Understanding Anxiety And Stress
Stress is an inevitable part of the human condition. While stress is normal, even beneficial in many aspects, if not properly recognized and managed, persistent, high levels of stress can lead to both physical and emotional problems. Stress becomes a problem when we fail to recognize unhealthy levels of stress and ignore our body’s warning signs.
THE RELATIONSHIP BETWEEN STRESS AND ANXIETY DISORDERS
When we talk about stress and its relationship to anxiety disorders, we are really referring to two different kinds of stress. External stress is generated or caused by something tangible and real. It could be brought on by something as traumatic as someone trying to physically hurt you. It could be brought on by something as simple as watching a disturbing television program. Marriage, career change or having a baby are all good examples of external stress. In other words, there is a valid reason for the stress. However, you can control your response to the stressor.
Internal stress is generated by your concern about the external stressor and the way it is making you feel. It is self-imposed stress; you only experience this stress if you choose to. Internal stress is based on our emotional response to the external stress and includes our self-talk, anger and obsessive, scary thinking. Normal, everyday stress can bring on body symptoms — racing heart, dizziness, trembling, etc. What the anxiety prone individual will do at this time is add internally generated stress on top of an already uncomfortable situation. He or she begins with self-talk like, “What’s wrong with me? Am I going to faint? I’m so dumb, why did I let this happen?”
It is internal stress that gets us into trouble. It’s from this internally generated anxiety that we get obsessive and carried away, scaring ourselves with untrue thoughts and imagined scenarios, which only add to our uncomfortable symptoms. This is the reality of the anxiety sufferer. Anxiety disorders commonly include: generalized anxiety disorder, panic disorder, agoraphobia and post-traumatic stress disorder.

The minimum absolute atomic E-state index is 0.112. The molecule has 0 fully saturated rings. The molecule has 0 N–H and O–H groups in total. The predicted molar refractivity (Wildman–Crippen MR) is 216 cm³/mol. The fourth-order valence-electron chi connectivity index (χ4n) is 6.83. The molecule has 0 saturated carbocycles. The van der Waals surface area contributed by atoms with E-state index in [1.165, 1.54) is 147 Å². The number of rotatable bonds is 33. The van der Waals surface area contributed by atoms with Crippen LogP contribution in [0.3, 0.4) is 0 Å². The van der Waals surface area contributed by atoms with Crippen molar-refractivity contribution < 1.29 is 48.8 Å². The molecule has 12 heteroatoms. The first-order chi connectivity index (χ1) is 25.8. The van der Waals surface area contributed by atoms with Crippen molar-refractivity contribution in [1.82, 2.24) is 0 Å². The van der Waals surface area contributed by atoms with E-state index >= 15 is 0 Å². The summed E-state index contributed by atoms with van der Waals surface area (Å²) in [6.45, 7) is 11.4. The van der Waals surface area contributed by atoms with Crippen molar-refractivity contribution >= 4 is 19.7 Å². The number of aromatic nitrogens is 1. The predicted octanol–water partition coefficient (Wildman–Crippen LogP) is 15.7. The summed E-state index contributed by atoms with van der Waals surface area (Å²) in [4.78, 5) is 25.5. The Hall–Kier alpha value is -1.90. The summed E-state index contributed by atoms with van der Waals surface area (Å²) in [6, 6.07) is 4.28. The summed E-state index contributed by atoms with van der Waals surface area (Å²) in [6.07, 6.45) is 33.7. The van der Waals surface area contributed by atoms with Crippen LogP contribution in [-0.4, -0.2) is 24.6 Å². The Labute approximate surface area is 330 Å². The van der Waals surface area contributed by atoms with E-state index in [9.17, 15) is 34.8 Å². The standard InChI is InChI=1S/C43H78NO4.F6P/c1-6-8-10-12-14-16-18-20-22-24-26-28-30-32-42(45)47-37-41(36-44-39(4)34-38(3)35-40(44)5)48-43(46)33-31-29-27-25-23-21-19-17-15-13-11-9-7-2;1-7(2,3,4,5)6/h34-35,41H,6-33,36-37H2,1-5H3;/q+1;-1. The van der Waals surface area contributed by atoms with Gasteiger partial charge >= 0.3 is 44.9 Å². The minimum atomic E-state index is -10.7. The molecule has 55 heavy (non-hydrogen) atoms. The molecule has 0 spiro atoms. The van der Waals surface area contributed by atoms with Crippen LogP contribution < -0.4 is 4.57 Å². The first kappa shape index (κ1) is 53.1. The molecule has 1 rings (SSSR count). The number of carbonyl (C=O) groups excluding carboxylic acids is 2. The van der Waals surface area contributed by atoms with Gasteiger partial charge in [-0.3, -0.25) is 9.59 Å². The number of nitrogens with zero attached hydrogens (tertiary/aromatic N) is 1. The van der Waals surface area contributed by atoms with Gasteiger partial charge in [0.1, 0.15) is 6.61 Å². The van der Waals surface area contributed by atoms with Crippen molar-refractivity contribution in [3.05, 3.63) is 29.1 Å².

People suffering from anxiety, panic, agoraphobia and post-traumatic stress disorder often complain of the following:
_____ strong anxiety episodes
_____ racing heart/chest discomfort
_____ hot and cold flashes
_____ feelings of unreality and disorientation
_____ scary, uncontrollable thoughts
_____ depressed feelings
_____ feelings of helplessness
_____ panic episodes
_____ muscle tension
_____ migraine headaches
_____ numbness in various parts of the body
_____ strange aches or pains
People suffering from anxiety, panic, agoraphobia and/or post-traumatic stress disorder often have extreme apprehensions about the following:
_____ having a heart attack
_____ losing their breath
_____ going “insane”
_____ losing control
_____ hurting themselves or someone else
_____ in front of others
While anti-anxiety and anti-depressant medications are often prescribed for anxiety and related disorders, learning to manage internally generated stress is at the heart of complete recovery. Medications help with the symptoms of anxiety, but they do nothing to affect the cause of the distress, which stems from the thought and behavioral habits of the sufferer.
Through cognitive behavorial therapies, the anxiety sufferer can learn to recognize the unrealistic thoughts that serve as cues for his or her maladaptive behavior and strengthen their coping skills and feelings of control over their own lives.
YOUR OEA IS HERE TO HELP
If you or a family member is suffering from excessive or chronic stress or anxiety, the Office of Employee Assistance (OEA) can help you. Remember, all OEA services are strictly confidential, as mandated by law. Why not call an OEAP professional for help today?
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